Those features include the bronze 11-foot propeller; the steam engine and boilers; the engine room skylight; the 15-inch torpedo tube molded in the bow stem; a sounding machine; and 3-pounder and 6-pounder rapid-firing guns arranged in sponsons mounted in the stern and the bow quarters of the ship.

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Launched in 1896, the McCulloch was the largest cutter built to date at a cost of nearly $200,000. It sank in 1917 in heavy fog off Santa Barbara County after colliding with a steamship. Mare Island Museum

The ROV’s cameras revealed McCulloch on the seabed resting on its port side. The wooden hull planking and decks did not survive the harsh ocean conditions as wood-boring organisms left behind steel skeletal remains.

Marine growth, primarily Metridium anemones, blanket the bow’s exterior, while marine life, including ling cod and vermillion and copper rockfish, now inhabit the wreckage.

Before its untimely sinking, the McCulloch had participated in key battles for the United States.

The cutter joined the fleet in 1897, commissioned for the U.S. Treasury Revenue Cutter Service, a predecessor to the Coast Guard.

The McCulloch served with Commodore George Dewey in the Battle of Manila Bay in 1898.

“McCulloch and her crew were fine examples of the Coast Guard’s long-standing multi-mission success, from a pivotal naval battle with Commodore Dewey to safety patrols off the coast of California to protecting fur seals in the Pribilof Islands in Alaska,” said Rear Admiral Todd Sokalzuk, the commander of the 11th Coast Guard District.

“The men and women who crew our newest cutters are inspired by the exploits of great ships and courageous crews like the McCulloch. I extend the Coast Guard’s heartfelt thanks to our partners in the National Oceanic and Atmospheric Administration for helping us locate this important piece of our heritage and assisting us in preserving its legacy,” Sokalzuk added.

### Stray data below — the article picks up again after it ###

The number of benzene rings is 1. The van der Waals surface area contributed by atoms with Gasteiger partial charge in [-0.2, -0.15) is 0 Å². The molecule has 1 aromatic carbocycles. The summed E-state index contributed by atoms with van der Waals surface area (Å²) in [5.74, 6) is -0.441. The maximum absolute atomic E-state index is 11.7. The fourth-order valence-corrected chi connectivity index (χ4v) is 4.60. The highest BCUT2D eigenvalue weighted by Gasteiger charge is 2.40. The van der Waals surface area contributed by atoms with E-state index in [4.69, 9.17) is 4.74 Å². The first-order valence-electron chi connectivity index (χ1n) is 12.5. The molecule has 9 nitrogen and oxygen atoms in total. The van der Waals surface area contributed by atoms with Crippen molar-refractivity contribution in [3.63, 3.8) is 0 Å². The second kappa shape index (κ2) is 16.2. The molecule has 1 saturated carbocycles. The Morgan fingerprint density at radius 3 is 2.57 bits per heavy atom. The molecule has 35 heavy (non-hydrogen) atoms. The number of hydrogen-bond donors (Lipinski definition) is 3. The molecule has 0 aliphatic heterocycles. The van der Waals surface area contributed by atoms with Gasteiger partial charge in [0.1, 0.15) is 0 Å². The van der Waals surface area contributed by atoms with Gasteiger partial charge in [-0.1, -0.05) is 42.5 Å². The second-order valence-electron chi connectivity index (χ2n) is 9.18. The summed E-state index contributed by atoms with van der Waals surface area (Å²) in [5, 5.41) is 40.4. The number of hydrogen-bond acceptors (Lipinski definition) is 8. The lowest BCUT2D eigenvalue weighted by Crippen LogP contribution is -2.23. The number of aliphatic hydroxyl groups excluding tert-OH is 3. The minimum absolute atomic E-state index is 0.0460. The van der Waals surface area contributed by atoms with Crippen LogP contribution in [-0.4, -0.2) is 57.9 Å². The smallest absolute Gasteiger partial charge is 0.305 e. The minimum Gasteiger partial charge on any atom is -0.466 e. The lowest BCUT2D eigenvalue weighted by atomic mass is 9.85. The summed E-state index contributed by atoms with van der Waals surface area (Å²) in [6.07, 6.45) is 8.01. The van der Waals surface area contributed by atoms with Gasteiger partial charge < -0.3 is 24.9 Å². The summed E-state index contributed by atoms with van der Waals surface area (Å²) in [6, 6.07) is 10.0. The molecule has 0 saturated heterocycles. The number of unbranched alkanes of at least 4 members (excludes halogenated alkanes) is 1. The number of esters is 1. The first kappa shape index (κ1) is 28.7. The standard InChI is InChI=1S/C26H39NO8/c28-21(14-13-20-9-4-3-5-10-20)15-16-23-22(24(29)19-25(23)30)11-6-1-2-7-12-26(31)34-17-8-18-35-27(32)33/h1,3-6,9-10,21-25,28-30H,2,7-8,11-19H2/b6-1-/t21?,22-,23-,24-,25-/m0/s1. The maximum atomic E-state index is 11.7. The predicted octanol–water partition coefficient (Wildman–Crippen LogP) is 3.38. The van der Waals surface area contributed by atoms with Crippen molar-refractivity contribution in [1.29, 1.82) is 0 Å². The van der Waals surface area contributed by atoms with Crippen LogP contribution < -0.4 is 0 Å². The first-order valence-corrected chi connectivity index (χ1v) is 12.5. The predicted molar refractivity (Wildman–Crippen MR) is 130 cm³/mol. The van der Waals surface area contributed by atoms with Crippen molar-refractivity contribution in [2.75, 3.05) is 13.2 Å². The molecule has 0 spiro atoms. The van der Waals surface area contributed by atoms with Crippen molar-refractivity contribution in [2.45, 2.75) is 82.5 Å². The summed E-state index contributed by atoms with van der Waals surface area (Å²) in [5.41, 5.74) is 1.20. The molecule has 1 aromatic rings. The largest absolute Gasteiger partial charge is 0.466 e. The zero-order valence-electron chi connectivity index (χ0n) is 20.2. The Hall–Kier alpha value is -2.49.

Copy of McCulloch-flying-bridge-helm-cont
The helm, or steering station, was located on the upper-deck of the flying bridge of the Coast Guard Cutter McCulloch. The helm’s steering shaft interfaced with a second helm located in the protected pilothouse one deck below. NOAA/USCG/VideoRay photo

At the time of its construction, McCulloch was the largest cutter, built at a cost of nearly $200,000.

The ship was equipped with a steam engine and three masts rigged with sails, giving it a cruising speed of 17 knots.

Plans for the next phase of the shipwreck’s exploration remain uncertain.

But those hoping to see the wreckage should know the ship, considered U.S. government property, is protected under the Sunken Military Craft Act of 2004, and the wreckage cannot be disturbed or removed.

The McCulloch’s sinking occurred a few miles south of and six years before the Navy’s worst peacetime loss at Honda Point off the coast of what is now Vandenberg Air Force Base.

On Sept. 8, 1923, 23 sailors died after seven destroyers ran aground when the lead vessel turned too soon, thinking they were at the entrance to the Santa Barbara Channel instead of the treacherous rocky coastline to the north.

Noozhawk North County editor Janene Scully can be reached at jscully@noozhawk.com. Follow Noozhawk on Twitter: @noozhawk, @NoozhawkNews and @NoozhawkBiz. Connect with Noozhawk on Facebook.